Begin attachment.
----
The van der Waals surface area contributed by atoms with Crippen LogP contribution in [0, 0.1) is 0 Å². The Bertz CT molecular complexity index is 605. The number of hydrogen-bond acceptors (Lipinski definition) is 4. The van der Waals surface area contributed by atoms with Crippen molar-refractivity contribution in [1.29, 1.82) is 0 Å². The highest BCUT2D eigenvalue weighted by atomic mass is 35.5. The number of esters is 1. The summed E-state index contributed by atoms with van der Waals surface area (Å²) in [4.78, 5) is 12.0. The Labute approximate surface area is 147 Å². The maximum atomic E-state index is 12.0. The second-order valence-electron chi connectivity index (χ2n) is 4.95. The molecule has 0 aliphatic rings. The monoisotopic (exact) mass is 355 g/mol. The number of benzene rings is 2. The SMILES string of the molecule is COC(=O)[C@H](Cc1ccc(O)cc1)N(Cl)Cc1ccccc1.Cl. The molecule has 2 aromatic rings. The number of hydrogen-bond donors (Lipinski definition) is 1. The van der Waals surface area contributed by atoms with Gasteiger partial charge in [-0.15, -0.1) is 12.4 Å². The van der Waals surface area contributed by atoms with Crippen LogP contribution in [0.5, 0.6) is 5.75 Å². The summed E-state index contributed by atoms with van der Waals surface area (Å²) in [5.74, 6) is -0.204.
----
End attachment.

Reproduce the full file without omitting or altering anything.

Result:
The van der Waals surface area contributed by atoms with Crippen LogP contribution in [0, 0.1) is 0 Å². The Bertz CT molecular complexity index is 605. The number of hydrogen-bond acceptors (Lipinski definition) is 4. The van der Waals surface area contributed by atoms with Crippen molar-refractivity contribution in [1.29, 1.82) is 0 Å². The highest BCUT2D eigenvalue weighted by atomic mass is 35.5. The number of esters is 1. The summed E-state index contributed by atoms with van der Waals surface area (Å²) in [4.78, 5) is 12.0. The Labute approximate surface area is 147 Å². The maximum atomic E-state index is 12.0. The second-order valence-electron chi connectivity index (χ2n) is 4.95. The molecule has 0 aliphatic rings. The monoisotopic (exact) mass is 355 g/mol. The number of benzene rings is 2. The SMILES string of the molecule is COC(=O)[C@H](Cc1ccc(O)cc1)N(Cl)Cc1ccccc1.Cl. The molecule has 2 aromatic rings. The number of hydrogen-bond donors (Lipinski definition) is 1. The van der Waals surface area contributed by atoms with Gasteiger partial charge in [-0.15, -0.1) is 12.4 Å². The van der Waals surface area contributed by atoms with Crippen LogP contribution in [0.5, 0.6) is 5.75 Å². The summed E-state index contributed by atoms with van der Waals surface area (Å²) in [5.74, 6) is -0.204.